You used words like "lonely" and "frightened" and "child" in your editorial. They describe Mom. You cannot imagine the profound fear I see in her when she has to deal with the "normal" affairs of my world. I've seen how she anticipates the job interviews required by her self-sufficiency worker. They send her into a panic. The night before the interview, she'll stay in the bathroom for hours, physically sick. Rather than keep the appointment, she'll run. And if by some miracle she finds a job, she'll lie awake at night worrying about when and how they'll fire her.
These WEAT assignments (the state's Work Experience and Training program) are particularly hard on her. They're designed to teach her job skills, good work habits, build her self-esteem and maybe even give her an inside shot at a job. It's a joke. At best, she is treated like any other new employee - at worst, she is treated like a "welfare case" who is just "putting in her time." People like Mom need deferential treatment to put them out of that gully you referred to.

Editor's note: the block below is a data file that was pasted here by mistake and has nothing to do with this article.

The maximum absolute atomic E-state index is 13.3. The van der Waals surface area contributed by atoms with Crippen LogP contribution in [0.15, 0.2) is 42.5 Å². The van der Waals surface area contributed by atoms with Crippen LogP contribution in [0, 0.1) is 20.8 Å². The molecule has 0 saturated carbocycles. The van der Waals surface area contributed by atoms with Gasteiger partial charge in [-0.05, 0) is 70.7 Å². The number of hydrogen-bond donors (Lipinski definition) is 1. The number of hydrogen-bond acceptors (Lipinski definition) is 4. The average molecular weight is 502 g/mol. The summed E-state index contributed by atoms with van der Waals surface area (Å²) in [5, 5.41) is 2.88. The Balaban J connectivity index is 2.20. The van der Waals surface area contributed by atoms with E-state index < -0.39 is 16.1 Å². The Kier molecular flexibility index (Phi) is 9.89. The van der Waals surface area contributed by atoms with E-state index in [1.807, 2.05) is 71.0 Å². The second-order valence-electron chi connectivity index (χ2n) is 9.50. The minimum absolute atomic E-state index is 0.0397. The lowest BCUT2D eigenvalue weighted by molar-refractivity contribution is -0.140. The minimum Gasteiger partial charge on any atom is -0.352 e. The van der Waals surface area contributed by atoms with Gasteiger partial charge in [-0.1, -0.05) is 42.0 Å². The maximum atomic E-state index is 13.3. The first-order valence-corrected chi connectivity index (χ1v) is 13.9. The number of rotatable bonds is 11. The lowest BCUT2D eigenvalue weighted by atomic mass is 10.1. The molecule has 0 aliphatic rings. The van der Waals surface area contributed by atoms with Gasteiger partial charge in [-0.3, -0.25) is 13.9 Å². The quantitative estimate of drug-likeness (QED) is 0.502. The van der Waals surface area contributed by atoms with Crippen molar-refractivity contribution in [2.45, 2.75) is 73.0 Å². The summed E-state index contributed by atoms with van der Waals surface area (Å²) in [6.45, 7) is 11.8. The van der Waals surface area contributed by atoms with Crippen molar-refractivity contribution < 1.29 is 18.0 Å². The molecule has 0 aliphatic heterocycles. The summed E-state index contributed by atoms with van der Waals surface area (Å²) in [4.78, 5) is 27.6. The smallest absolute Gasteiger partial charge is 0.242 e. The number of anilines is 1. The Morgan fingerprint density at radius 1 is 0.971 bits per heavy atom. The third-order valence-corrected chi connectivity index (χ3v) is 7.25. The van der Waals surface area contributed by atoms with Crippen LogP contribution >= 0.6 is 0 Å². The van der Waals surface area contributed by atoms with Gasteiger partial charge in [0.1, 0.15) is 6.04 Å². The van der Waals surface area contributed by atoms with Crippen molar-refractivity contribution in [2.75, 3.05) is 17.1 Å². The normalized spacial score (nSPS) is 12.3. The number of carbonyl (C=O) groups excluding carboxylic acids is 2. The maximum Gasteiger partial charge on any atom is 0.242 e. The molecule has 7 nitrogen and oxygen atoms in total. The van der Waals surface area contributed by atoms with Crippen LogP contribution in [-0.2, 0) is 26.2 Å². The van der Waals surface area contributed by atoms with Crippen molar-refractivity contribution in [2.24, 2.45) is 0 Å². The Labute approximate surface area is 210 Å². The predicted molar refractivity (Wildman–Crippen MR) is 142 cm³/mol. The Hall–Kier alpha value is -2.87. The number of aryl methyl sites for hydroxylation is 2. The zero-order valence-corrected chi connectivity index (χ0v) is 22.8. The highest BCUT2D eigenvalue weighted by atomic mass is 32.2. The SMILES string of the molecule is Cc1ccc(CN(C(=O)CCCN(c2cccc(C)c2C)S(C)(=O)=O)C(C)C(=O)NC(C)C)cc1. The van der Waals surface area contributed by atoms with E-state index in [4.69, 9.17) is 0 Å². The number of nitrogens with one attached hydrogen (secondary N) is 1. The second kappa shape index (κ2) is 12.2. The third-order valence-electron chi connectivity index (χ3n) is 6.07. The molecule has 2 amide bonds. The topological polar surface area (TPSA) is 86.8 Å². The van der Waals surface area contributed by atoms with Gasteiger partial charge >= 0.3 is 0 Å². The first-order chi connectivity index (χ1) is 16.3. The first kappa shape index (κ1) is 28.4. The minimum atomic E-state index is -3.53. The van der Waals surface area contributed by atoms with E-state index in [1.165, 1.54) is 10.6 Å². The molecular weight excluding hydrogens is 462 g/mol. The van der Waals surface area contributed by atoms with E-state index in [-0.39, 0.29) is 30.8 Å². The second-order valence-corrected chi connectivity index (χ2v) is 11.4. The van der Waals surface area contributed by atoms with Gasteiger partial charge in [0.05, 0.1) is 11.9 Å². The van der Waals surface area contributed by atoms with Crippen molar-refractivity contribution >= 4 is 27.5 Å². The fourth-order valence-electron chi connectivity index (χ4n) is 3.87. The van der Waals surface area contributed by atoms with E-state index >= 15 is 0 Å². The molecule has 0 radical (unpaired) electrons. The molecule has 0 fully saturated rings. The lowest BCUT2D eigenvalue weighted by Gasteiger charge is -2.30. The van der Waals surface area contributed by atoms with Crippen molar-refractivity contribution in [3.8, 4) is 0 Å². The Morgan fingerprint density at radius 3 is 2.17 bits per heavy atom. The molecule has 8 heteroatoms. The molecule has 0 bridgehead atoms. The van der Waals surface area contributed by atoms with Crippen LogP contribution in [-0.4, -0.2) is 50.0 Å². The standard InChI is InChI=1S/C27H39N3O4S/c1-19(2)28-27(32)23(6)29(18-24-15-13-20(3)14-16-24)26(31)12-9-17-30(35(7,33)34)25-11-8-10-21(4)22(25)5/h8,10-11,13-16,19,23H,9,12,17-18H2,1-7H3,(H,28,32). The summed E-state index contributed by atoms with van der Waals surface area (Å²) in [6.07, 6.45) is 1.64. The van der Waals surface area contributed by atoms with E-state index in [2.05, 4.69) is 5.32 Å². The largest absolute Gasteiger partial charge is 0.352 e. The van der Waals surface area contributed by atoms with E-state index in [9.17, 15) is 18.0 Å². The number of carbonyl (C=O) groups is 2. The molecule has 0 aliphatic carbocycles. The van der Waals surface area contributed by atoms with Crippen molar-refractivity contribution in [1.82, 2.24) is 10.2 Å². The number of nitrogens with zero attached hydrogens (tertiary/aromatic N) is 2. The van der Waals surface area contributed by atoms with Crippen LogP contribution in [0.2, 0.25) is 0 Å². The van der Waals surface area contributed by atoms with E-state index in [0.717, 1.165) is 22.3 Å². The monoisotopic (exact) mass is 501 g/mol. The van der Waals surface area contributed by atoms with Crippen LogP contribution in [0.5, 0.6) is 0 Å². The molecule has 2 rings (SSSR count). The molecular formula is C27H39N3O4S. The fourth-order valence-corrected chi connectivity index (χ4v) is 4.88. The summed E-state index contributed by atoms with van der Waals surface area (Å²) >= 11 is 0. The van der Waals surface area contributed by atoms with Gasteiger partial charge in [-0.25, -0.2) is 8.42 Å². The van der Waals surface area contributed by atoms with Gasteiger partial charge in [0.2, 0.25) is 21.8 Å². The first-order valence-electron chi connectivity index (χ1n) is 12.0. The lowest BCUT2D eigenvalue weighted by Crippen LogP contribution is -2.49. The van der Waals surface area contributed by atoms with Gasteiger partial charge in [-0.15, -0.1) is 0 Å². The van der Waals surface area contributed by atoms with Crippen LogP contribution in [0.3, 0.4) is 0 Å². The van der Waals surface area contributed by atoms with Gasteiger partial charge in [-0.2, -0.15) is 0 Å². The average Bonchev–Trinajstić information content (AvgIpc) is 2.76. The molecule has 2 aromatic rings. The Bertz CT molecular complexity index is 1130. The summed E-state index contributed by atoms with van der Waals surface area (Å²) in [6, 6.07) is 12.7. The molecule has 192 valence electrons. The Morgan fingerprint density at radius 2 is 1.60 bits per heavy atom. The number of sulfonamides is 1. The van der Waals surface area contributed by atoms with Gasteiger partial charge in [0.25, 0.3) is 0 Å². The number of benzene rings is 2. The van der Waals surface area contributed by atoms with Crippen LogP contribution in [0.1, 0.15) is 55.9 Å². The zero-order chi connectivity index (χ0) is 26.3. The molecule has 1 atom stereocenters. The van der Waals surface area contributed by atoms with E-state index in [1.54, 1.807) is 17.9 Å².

I drove her to one WEAT assignment at 5:30 every morning for two months. It was in a school lunch kitchen. She was never late, she never missed a scheduled day and she cheerfully did all the dirty work. Her WEAT allotment was about 50 cents an hour. When a permanent part-time position opened up, the school district hired a college student and told her they didn't need her any more. We nearly lost her that time.
I convinced her to try again. This time, she worked right in the APA (Assistance Payments Administration) welfare office. They tucked her behind a filing cabinet shredding papers by hand and never said another word to her. That job lasted two weeks before she got discouraged and walked out. Then they assigned her to the American Fork Training School. She never showed up; there is no bus route from Provo to American Fork. As a result, APA sanctioned her welfare check for two months.